Allow me to highlight some of his “trades”:

My father didn’t have a university degree but he had the vision to fly to a village in Italy to learn specific jewelry design techniques. He had travelled half-way around the world when most people in the region hadn’t even thought of travelling to a neighbouring country. In the 70’s information flow in the Arab world was pretty slow and not many people would travel. He soon discovered that the price of silver was 50% higher in Bahrain than it was in the UAE and most traders were oblivious of this fact. He would fly to Bahrain bi-weekly (about a one hour flight) to take advantage of this price differential. In our modern day world of Flash Boys and high-frequency trading, this would be termed an “arbitrage”. He rode this trend for 2 years and reaped substantial gains before others caught on.

During the fall of 1980, the Iran-Iraq war broke out. Large scores of people fled the country as the public was terrified. Land prices collapsed. Fighting natural human tendency to panic during times of extreme uncertainty (the war would last 8 years), my father bought land cheaply. His friends told him he was crazy for buying into an illiquid asset at the time but they would be proven wrong. He would repeat this exercise only a decade later when the Gulf War threatened regional security again.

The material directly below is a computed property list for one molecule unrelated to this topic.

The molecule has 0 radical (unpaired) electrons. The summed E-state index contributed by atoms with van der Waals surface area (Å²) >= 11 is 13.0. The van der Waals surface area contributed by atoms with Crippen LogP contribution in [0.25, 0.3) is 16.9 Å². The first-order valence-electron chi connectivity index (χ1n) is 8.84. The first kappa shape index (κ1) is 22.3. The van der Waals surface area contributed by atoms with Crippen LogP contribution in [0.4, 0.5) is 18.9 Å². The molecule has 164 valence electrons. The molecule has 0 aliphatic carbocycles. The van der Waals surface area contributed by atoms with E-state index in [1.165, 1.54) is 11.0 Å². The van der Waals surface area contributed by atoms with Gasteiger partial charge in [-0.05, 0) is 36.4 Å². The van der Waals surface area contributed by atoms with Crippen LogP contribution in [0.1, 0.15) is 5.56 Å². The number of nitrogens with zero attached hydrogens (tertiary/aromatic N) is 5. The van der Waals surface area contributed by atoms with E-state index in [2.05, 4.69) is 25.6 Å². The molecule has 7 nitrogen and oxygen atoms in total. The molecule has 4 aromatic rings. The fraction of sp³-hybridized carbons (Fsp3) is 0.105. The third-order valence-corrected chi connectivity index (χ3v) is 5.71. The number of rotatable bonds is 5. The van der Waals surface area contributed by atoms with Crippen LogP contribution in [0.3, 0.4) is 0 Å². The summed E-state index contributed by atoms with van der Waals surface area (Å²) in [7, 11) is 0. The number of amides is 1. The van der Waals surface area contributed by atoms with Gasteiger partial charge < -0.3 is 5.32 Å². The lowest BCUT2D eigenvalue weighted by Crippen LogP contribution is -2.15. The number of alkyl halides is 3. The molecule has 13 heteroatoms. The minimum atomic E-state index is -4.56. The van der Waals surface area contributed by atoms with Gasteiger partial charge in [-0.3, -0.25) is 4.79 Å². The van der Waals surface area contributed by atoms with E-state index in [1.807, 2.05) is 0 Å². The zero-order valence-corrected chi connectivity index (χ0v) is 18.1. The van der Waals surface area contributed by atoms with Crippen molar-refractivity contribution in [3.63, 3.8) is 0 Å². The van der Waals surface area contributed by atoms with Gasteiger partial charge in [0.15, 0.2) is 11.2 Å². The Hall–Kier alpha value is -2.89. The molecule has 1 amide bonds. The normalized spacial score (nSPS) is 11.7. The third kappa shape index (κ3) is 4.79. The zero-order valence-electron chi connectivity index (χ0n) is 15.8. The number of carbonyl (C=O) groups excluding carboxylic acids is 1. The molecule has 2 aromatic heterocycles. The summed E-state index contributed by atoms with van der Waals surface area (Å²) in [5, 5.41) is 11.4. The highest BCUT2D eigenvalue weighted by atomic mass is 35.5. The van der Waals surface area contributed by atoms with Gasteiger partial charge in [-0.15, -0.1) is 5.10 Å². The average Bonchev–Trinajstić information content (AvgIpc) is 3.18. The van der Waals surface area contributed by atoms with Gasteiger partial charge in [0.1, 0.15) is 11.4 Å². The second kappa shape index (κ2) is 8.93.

I was born in 1984 – basically my dad received a long OTM call option.

In the 90’s he invested in a garments factory in UAE. He had some well-known international brand names that were his clients so order books were filled with medium-term quotas under trade agreements. However, as the WTO talks unfolded he foresaw that he would not be able to compete with China. He swiftly sold out of the business while he still had some of the international contracts in place, knowing he would be unable to exit once those agreements expired. He decided to cut his losses short.

As we entered the new millennium, Pakistan was still dealing with a major political change and there was much ambiguity around what the future had in store. Meanwhile, America was about to strike Afghanistan which only added to the macro complexity. My father began making plans to return to his homeland and fulfill his one dream. He saw the rising demand for food around the world and decided to purchase large tracts of farm land across the country. This was not only a prudent investment but an emotional one as well.

My father is a man of Nature and he loves maintaining his beautiful garden. As he gently observes the earth explode into different colors, I’ve never seen him enjoy anything more. It connects him to God. He can’t help but marvel at His creation. He has spent many mornings surveying the plants around our house and the flowers at his feet. The blossoming buds remind him of his youth. The trees remind him of his own roots. The scented plants retell his life’s story. The thorns are evidence of all the sacrifices he has made. The fruits he plucks are the blessings of his family. The withering flowers are a testament to nothing ever being permanent. Everything is loaned to us – even this life.